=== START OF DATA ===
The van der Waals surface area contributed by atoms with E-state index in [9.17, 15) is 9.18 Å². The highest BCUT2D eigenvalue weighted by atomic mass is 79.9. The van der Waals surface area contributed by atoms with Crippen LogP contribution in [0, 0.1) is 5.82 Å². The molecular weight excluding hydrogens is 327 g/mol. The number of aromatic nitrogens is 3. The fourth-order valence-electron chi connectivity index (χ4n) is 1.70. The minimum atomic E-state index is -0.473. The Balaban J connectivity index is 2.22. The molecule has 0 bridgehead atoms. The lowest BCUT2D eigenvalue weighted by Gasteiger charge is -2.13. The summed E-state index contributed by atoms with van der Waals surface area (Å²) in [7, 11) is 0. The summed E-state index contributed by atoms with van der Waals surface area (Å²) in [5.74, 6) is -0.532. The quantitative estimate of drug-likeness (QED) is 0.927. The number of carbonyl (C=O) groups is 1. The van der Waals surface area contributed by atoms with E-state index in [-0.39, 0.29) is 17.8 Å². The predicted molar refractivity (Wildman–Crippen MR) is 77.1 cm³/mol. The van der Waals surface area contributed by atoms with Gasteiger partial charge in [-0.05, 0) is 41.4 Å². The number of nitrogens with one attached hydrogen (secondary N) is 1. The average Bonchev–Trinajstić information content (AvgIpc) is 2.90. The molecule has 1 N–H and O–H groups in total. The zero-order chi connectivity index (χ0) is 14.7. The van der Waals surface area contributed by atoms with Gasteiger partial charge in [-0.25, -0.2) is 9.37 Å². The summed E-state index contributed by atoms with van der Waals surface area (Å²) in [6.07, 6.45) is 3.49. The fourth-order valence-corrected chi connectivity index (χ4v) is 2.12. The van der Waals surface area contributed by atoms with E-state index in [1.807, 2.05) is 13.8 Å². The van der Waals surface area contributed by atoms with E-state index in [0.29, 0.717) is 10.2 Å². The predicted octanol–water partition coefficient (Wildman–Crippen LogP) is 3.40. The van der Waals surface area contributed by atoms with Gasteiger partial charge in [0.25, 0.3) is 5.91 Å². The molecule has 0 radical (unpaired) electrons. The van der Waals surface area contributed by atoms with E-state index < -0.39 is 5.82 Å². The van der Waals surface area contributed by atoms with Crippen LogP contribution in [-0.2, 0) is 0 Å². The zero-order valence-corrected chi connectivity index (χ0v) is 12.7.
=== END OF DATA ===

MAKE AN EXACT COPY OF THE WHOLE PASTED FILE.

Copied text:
The van der Waals surface area contributed by atoms with E-state index in [9.17, 15) is 9.18 Å². The highest BCUT2D eigenvalue weighted by atomic mass is 79.9. The van der Waals surface area contributed by atoms with Crippen LogP contribution in [0, 0.1) is 5.82 Å². The molecular weight excluding hydrogens is 327 g/mol. The number of aromatic nitrogens is 3. The fourth-order valence-electron chi connectivity index (χ4n) is 1.70. The minimum atomic E-state index is -0.473. The Balaban J connectivity index is 2.22. The molecule has 0 bridgehead atoms. The lowest BCUT2D eigenvalue weighted by Gasteiger charge is -2.13. The summed E-state index contributed by atoms with van der Waals surface area (Å²) in [7, 11) is 0. The summed E-state index contributed by atoms with van der Waals surface area (Å²) in [5.74, 6) is -0.532. The quantitative estimate of drug-likeness (QED) is 0.927. The number of carbonyl (C=O) groups is 1. The van der Waals surface area contributed by atoms with E-state index in [-0.39, 0.29) is 17.8 Å². The predicted molar refractivity (Wildman–Crippen MR) is 77.1 cm³/mol. The van der Waals surface area contributed by atoms with Gasteiger partial charge in [-0.05, 0) is 41.4 Å². The number of nitrogens with one attached hydrogen (secondary N) is 1. The average Bonchev–Trinajstić information content (AvgIpc) is 2.90. The molecule has 1 N–H and O–H groups in total. The zero-order chi connectivity index (χ0) is 14.7. The van der Waals surface area contributed by atoms with Gasteiger partial charge in [-0.25, -0.2) is 9.37 Å². The summed E-state index contributed by atoms with van der Waals surface area (Å²) in [6.07, 6.45) is 3.49. The fourth-order valence-corrected chi connectivity index (χ4v) is 2.12. The van der Waals surface area contributed by atoms with E-state index in [1.807, 2.05) is 13.8 Å². The van der Waals surface area contributed by atoms with E-state index in [0.29, 0.717) is 10.2 Å². The predicted octanol–water partition coefficient (Wildman–Crippen LogP) is 3.40. The van der Waals surface area contributed by atoms with Gasteiger partial charge in [0.25, 0.3) is 5.91 Å². The molecule has 0 radical (unpaired) electrons. The van der Waals surface area contributed by atoms with E-state index < -0.39 is 5.82 Å². The van der Waals surface area contributed by atoms with Crippen LogP contribution in [-0.2, 0) is 0 Å². The zero-order valence-corrected chi connectivity index (χ0v) is 12.7.